Carle Illinois College of Medicine Students Learn Real-world Lessons from Clinician Ambassadors | Carle Illinois College of Medicine

The value of having a mentor early in medical school is not lost on Carle physician, Warren McCauley, MD. Attended the University of Chicago for anesthesiologist college where his mentor, William McDade, MD, PhD, provided instruction on reducing cultural disparities in medicine.

<em>Warren McCauley, Carle Illinois College of Medicine</em>” width=”300″/><figcaption><em>Warren McCauley, Carle Illinois College of Medicine</em></figcaption></figure>
<p>“I’m someone who cares deeply about the community and reducing morbidity and mortality,” Dr. McCauley said.  Her mentor currently serves as the Accreditation Council for Graduate Medical Education’s (ACGME’s) first Chief Diversity and Inclusion Officer.</p>
<p>McCauley transferred from the University of Chicago to complete medical school and residency at Duke University in Durham, North Carolina.  Now he is a mentor as well as a leader in the Carle Ambassador Program for students at the Carle Illinois College of Medicine (CI MED).  He called the opportunity to work with the students a “blessing.”</p>
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“I am giving them information from my own experience that I knew before. At the same time, their passion for medicine excites me and sometimes prompts me to learn more about medicine,” he said.

The Carle Ambassador Program began in 2021 as a way to enrich the experience of first-year medical students. They are matched with faculty ambassadors currently practicing medicine who mentor students while learning about Carle Health’s clinical, educational and research missions. In the first year, nine Carle Ambassadors were matched with teams of four to five students. Surveys were conducted to match interests and regular check-ins were conducted with quarterly ambassador meetings to ensure engagement. To measure success and continue growth, student surveys are completed.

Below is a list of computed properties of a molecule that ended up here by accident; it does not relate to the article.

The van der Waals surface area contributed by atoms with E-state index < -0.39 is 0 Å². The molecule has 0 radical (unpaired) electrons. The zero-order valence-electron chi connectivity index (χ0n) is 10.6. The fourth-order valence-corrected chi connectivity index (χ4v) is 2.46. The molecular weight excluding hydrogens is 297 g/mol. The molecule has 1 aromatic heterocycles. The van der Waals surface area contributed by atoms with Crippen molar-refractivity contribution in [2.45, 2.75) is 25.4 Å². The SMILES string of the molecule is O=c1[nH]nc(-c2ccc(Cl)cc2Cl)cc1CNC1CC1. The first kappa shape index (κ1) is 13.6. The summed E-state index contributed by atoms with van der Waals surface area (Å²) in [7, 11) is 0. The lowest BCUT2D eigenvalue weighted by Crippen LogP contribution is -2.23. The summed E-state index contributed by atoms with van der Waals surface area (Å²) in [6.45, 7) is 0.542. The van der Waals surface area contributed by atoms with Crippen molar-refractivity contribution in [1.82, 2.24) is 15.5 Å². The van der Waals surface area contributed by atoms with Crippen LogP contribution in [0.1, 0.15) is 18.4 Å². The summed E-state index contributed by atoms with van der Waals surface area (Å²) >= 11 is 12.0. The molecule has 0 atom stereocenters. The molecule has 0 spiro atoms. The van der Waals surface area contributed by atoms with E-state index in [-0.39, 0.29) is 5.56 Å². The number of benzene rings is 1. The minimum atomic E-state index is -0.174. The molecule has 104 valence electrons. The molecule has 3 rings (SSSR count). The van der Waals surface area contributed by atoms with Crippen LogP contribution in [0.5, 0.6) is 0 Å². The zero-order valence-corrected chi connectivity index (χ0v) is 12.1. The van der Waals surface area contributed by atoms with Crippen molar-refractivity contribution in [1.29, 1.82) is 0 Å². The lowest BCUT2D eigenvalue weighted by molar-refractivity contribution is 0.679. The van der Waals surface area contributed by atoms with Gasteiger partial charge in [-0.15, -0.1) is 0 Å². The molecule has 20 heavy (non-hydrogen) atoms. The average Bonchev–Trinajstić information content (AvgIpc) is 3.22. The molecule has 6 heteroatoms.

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<em>Dr.  Warren McCauley and CI med student Annabel Shaffer</em>” width=”300″/><figcaption><em>Dr. Warren McCauley and CI med student Annabel Shaffer</em></figcaption></figure>
<p>Annabelle Shaffer of Bloomington is in her second year of medicine at CI MED.  He was in a group of five that met monthly, and he said the meetings provided connections with other students, including their mentor, Dr. McCauley.  “He taught a lot that we don’t normally get in the classroom,” he said.</p>
<p>“Students need to learn the value of teamwork at this point in their lives as well as how the decisions they make today will affect their future well-being and ultimately the lives of the patients they care for,” McCauley said.</p>
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Shaffer said the life experience McCauley brings to the group is valuable and includes things like improving financial literacy. He bought each student a book written for doctors on how to manage financial investments.

“It’s nice to see someone who took out a $200,000 loan and come through,” he said.

Dr. McCauley said the first year of medical school is often a time of significant adjustment. “It is easy for students to learn the vast amount of medical knowledge and become overwhelmed by the numerous resources available to help them achieve their career aspirations.”

Shaffer said she knows her choice in medicine won’t be easy for her. He plans to become a neurosurgeon in a field where he said studies have shown that more than 90% of practitioners in the United States are men. He plans to keep in touch with Dr. McCauley and believes many other students will approach his knowledge as they progress through medical school.


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